Sunday, 30 November 2014

So... What have you been up to?

2 things I have been meaning to do, but never got around to until now were: 1- to design a logo for Wenshiuquan and 2- to record myself doing a traditional kata from Shotokan.

I had a great time training this Saturday and this morning was devoted to an extra long Taijiquan and meditation session.

Stay well and train hard. :) 

Sunday, 23 November 2014

So you've blocked... Now what?

I'm sure a lot of readers will remember how Daniel-San spent days painting a fence, waxing a car,  sanding a floor and lacquering a wall in order to learn how to block. 

Fact is- I loved my blocks as a Shukokai white belt. Despite having been shown the simple slapping block and pressing block for kumite I wanted to use uchi uke and all those other cool blocks.
And yes- I love Bassai Dai too.

Later on (in my case as 1st kyu brown belt) I realised that my obsession with blocking was hurting my karate. Sure- I could deflect blows, attempts to grab me and the odd finger poke at school, but still sucked at kumite.

The main reason for this was simple. Blocking itself does not do much (unless you are a master who is able to break someone's arm with that block- people like that exist!)- Blocking has to be followed by a counter-attack! I'm sure many readers have also come to this realisation early on in their training or were taught this universal truth.

The other truth I wish to share however is the following:

Blocking, ducking, slipping, side-stepping and circling are not meant to get away from an attack, but past it.

In all fights your adversary can leave you alone, attack or defend against your attack. The first option is his choice. The latter two are yours.

Multiple blocks are good if you can manage them, but trying to go through a real fight by seeing how many attacks you can avoid is asking for trouble. Any altercation has to be stopped at the earliest opportunity possible. Harmless opponents can be subdued with a throw and arm lock or just an arm lock. More dangerous opponents should be incapacitated with something more severe.
In order to reach this objective you do not want to have to move back into range after an attack has missed and another attack is already on the way. Yet- you do not want to be a sitting duck either.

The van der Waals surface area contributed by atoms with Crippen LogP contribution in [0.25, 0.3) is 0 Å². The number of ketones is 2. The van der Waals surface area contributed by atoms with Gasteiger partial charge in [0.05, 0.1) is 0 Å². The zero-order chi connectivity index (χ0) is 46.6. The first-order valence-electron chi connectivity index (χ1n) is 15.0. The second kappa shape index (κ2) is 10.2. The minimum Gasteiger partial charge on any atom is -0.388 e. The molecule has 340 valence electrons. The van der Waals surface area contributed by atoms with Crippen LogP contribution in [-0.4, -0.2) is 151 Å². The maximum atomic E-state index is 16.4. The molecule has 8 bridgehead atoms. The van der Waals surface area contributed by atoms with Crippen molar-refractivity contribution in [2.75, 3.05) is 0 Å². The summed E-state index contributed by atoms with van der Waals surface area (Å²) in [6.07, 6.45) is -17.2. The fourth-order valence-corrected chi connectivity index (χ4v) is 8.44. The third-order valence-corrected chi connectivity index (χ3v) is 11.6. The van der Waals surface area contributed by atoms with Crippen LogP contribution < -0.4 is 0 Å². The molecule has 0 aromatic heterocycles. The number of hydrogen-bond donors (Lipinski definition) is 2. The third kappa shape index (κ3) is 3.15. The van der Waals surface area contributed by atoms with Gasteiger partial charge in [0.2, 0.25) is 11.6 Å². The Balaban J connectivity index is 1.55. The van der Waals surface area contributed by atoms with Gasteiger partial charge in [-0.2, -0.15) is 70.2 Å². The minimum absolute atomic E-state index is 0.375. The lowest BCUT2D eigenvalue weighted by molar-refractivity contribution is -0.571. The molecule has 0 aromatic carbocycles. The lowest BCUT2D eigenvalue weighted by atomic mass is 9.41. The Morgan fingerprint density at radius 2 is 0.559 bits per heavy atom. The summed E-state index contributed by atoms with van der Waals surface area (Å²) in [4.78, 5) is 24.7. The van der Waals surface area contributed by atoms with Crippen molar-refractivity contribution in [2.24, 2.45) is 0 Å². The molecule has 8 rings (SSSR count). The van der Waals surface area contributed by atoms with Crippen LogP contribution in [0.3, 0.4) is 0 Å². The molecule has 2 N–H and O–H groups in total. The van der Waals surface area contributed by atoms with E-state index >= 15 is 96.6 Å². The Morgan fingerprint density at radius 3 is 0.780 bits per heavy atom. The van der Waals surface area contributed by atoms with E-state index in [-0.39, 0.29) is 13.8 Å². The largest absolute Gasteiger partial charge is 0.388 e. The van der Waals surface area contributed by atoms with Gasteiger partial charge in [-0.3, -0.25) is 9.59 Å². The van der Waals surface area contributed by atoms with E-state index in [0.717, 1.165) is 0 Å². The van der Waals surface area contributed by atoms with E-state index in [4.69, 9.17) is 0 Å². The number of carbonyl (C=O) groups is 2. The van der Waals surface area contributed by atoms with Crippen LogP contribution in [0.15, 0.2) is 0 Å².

Another purpose of a defensive technique is to set the opponent up for your attack. The opponent is open for attack at that exact moment when he is either busy launching his own attack or just before he launches the next one- or before he recovers from the last one. Your block should help you to create these openings and to use them.

For more info on how to train to use these tactics you are welcome to email me at or to just comment to this blog.

Enjoy your training. :)

Saturday, 15 November 2014

What will stances help you? More than you think...

Somehow the first thing that seems to disappear when a style goes full-contact is traditional stances.

Yes- I also know the story where Bruce Lee punched the martial arts master and told him that he does not pull or push. Some of you may have seen that as a master's blessing to let go of an odious part of your training.

Well- fact is: MMA has taught us that punching and kicking only gets you so far. (I am still not a fan of MMA, but you can learn a great deal from watching MMA fights.) Further I trust that many will agree with me that the adversary that is probably going to test your self defence skills is not necessarily going to be in your weight class. Further- not all attackers punch, kick or swing a weapon at you. Many will push, grab and maybe even pick you up.

In my post on footwork I have already touched on the subject on how stances help us move faster in a fight. What else do stances do for us?

1. First of all- proper stance gives techniques power. They enable us to hit harder and to push and pull our opponents- even if they are heavier than us.

2. Then they also reduce the amount of targets available.

3. They provide secure footing- whether it be on a slippery surface or an uneven one.

4. Lastly (or last I can think of now) they assist the proper channelling of qi into techniques.

Okay- I admit that not all these benefits (if any) are obvious benefits of using traditional stances, but that is because stance training to me goes beyond knowing the Japanese/ Chinese/ Korean name of the stance and making sure your toes point the right way.

You have to practice the stance with the job it has to do in mind. Whether it be moving forward, sideways or back, punching, throwing, escaping a hold or something that I cannot think of you have to be sure that you will get the job done.